This was all before I knew about blogs, before I had access to poetry worlds outside of Arkansas, so all I knew (as a social structure) was the institutional MFA world in its conservative bent at my MFA program; it was a 4 year program, and the sort of writing I did wasn't the kind that got the funding or the push that other sorts did. So I was pretty skeptical about my job opportunities in academia. The book was a promise of a change in that, and that was welcome.

In an ugly but I think pretty understandable way, the knowledge of having a forthcoming book stood as evidence for me against the small but fairly vocal collection of peers and instructors at Arkansas who didn't think what I did was poetry, or that I would have any publishing success. A favorite example: Dave Smith visited our program and in our meeting he said, "the only thing I can tell you Tony is stop what you're doing." Or the first week of my first workshop, hearing about the older students taking turns reading my first poem at a bar and mocking it, etc. Or people walking out of workshop in the middle of my poem. This all fed into the ambition machine (which keeps humming). 

I'd actually daydreamed about this exact sort of thing happening, getting some sought-after award or publisher, but that it'd happen right before my graduating reading and it'd be announced then, and then I'd laugh in everyone's face. But I think that's the kind of thinking that hyper-competitiveness can bring, or at least it's the kind of thinking that it bred in me. I feel pretty distant from that mindset now, but it was there, definitely.

Anyway, fairly soon after finding about the Whitman I fell in love with Leigh, to whom I'm now married, and followed her from Arkansas to North Carolina, so having a book really paled in the life-changing department compared to falling madly in love, moving to a new place, getting married, finding a new community of writers and a different social approach to poetry, and deciding to get a Ph.D. in English here at Duke.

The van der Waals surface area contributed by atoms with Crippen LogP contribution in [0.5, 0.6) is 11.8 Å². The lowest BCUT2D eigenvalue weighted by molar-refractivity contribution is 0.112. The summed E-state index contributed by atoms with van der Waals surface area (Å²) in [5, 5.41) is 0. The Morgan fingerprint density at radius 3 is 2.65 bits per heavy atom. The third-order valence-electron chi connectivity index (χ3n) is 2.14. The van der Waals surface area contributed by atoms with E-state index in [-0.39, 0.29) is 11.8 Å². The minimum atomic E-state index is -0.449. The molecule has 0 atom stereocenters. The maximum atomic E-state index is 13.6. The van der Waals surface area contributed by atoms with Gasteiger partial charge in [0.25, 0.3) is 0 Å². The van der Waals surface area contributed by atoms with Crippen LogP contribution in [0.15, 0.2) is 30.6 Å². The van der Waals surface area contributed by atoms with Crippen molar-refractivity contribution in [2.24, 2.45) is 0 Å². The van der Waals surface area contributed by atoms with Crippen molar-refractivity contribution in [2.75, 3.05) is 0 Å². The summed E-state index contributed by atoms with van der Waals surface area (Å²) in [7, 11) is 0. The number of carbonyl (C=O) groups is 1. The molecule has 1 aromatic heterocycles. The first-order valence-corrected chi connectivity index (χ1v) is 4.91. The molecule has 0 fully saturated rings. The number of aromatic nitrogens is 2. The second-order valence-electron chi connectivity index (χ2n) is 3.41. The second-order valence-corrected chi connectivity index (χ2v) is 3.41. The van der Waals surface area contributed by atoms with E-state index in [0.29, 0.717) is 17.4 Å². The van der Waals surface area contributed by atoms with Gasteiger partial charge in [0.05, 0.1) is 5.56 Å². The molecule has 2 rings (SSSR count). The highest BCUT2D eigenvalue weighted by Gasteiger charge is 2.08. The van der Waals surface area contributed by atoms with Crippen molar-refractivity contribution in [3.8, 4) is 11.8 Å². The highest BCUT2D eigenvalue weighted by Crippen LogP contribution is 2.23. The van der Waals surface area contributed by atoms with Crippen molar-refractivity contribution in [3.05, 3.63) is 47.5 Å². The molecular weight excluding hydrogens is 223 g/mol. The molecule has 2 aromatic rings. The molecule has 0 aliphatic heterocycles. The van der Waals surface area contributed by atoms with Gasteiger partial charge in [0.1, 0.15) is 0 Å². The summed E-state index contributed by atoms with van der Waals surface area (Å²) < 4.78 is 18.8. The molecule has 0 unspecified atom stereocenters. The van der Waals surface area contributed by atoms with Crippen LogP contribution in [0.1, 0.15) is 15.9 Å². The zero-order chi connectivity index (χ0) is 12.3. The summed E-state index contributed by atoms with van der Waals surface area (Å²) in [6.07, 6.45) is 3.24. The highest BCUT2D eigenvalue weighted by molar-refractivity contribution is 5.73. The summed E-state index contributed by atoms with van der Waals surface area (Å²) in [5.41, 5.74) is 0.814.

Immediately, the book did very little in terms of changing my life in any manner of lived experience. After moving to Chapel Hill, I got a job counting traffic, then a job in a coffee shop, then I did some monstrously monotonous text-editing (wasn't even editing, but taking out extraneous dots and blips from 500 page documents that'd been scanned in and converted to a text file).  So, that bitter side of me got self-pitying when I'd get unhappy with this work, thinking about my earlier conception of post-book life. "This was supposed to change my life!" etc. 

But, again, in the more common better moments, it was good for my confidence, in terms of stretching out into new communities, not getting stuck in trying to prove myself to the MFA ghosts of accomplishment in my brain in order to shut them up. I got the confidence to start Octopus with Zachary Schomburg; pathetically, it took something like having a book coming out to get me over the top-down, prestige-anxiety thinking that an MFA program can instill. (Part of why I'm sort of evangelical about the online poetry world is that it has served as a radical counter to this mindset for me.)

But my book has been a pretty miniscule influence on my life compared to all the other things. It's a book, a small one: hopefully, a prologue to bigger, funkier projects.

What did you do/are you doing to promote sales, and what were/are those experiences like?

I've given some readings, but I'm not hugely social, so I haven't pushed the book like I should in terms of readings. I often forget to bring copies to my readings. But I'm sure having a blog and a couple online journals has been a means of promotion. I'm a slow and steady sort of fella; I have a probably naive faith in just plugging along and hoping people will get interested one at a time over a long duration, and that that sort of attention is ultimately more valuable than an immediate, tap-dancing kind of attention getting. To be honest, I've thought about killing my blog to cultivate more authorial mystique, but the attention a blog brings is pretty addictive, and I like the idea of just getting my boring dailiness out of my system thru the blog medium, and getting into the golden shit in the poems. Plus, a blog is a good way to get a lot of my ideas out of my head, where they get precious for me, and into the open, where they can be seen more clearly. It's also a good way to cultivate or just invent the sense of self I think I need, in terms of poetry--I get crazily insecure and unsure, but I find that if I blog as though I'm steadily ambitious and confident, it actually does help.